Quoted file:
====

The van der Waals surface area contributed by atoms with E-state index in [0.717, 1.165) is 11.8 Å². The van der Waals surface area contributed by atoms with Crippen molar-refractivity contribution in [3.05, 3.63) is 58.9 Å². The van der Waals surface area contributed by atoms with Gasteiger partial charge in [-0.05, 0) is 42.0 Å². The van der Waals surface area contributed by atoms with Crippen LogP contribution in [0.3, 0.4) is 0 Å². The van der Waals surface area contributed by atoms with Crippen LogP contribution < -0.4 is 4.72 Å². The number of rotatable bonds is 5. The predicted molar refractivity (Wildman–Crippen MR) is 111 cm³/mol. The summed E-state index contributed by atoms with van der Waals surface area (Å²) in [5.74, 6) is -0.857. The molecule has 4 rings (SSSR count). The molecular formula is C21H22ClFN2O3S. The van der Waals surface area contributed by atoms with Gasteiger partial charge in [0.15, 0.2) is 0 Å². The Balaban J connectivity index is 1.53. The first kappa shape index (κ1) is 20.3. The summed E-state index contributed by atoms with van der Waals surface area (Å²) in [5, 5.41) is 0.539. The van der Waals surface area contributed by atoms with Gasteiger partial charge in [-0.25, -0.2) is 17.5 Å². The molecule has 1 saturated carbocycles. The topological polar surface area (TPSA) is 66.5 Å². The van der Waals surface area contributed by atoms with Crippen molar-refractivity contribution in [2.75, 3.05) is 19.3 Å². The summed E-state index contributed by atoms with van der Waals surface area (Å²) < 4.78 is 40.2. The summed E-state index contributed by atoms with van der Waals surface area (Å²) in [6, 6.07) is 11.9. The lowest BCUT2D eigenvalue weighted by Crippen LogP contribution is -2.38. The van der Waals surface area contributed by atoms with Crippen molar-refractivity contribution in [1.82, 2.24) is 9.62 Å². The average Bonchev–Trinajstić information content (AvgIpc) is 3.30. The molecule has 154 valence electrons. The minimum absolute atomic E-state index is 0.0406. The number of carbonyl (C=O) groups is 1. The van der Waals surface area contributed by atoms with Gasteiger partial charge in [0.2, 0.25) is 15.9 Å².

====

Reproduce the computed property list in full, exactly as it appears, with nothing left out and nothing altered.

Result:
The van der Waals surface area contributed by atoms with E-state index in [0.717, 1.165) is 11.8 Å². The van der Waals surface area contributed by atoms with Crippen molar-refractivity contribution in [3.05, 3.63) is 58.9 Å². The van der Waals surface area contributed by atoms with Gasteiger partial charge in [-0.05, 0) is 42.0 Å². The van der Waals surface area contributed by atoms with Crippen LogP contribution in [0.3, 0.4) is 0 Å². The van der Waals surface area contributed by atoms with Crippen LogP contribution < -0.4 is 4.72 Å². The number of rotatable bonds is 5. The predicted molar refractivity (Wildman–Crippen MR) is 111 cm³/mol. The summed E-state index contributed by atoms with van der Waals surface area (Å²) in [5.74, 6) is -0.857. The molecule has 4 rings (SSSR count). The molecular formula is C21H22ClFN2O3S. The van der Waals surface area contributed by atoms with Gasteiger partial charge in [0.15, 0.2) is 0 Å². The Balaban J connectivity index is 1.53. The first kappa shape index (κ1) is 20.3. The summed E-state index contributed by atoms with van der Waals surface area (Å²) in [5, 5.41) is 0.539. The van der Waals surface area contributed by atoms with Gasteiger partial charge in [-0.25, -0.2) is 17.5 Å². The molecule has 1 saturated carbocycles. The topological polar surface area (TPSA) is 66.5 Å². The van der Waals surface area contributed by atoms with Crippen molar-refractivity contribution in [2.75, 3.05) is 19.3 Å². The summed E-state index contributed by atoms with van der Waals surface area (Å²) < 4.78 is 40.2. The summed E-state index contributed by atoms with van der Waals surface area (Å²) in [6, 6.07) is 11.9. The lowest BCUT2D eigenvalue weighted by Crippen LogP contribution is -2.38. The van der Waals surface area contributed by atoms with Crippen molar-refractivity contribution in [1.82, 2.24) is 9.62 Å². The average Bonchev–Trinajstić information content (AvgIpc) is 3.30. The molecule has 154 valence electrons. The minimum absolute atomic E-state index is 0.0406. The number of carbonyl (C=O) groups is 1. The van der Waals surface area contributed by atoms with Gasteiger partial charge in [0.2, 0.25) is 15.9 Å².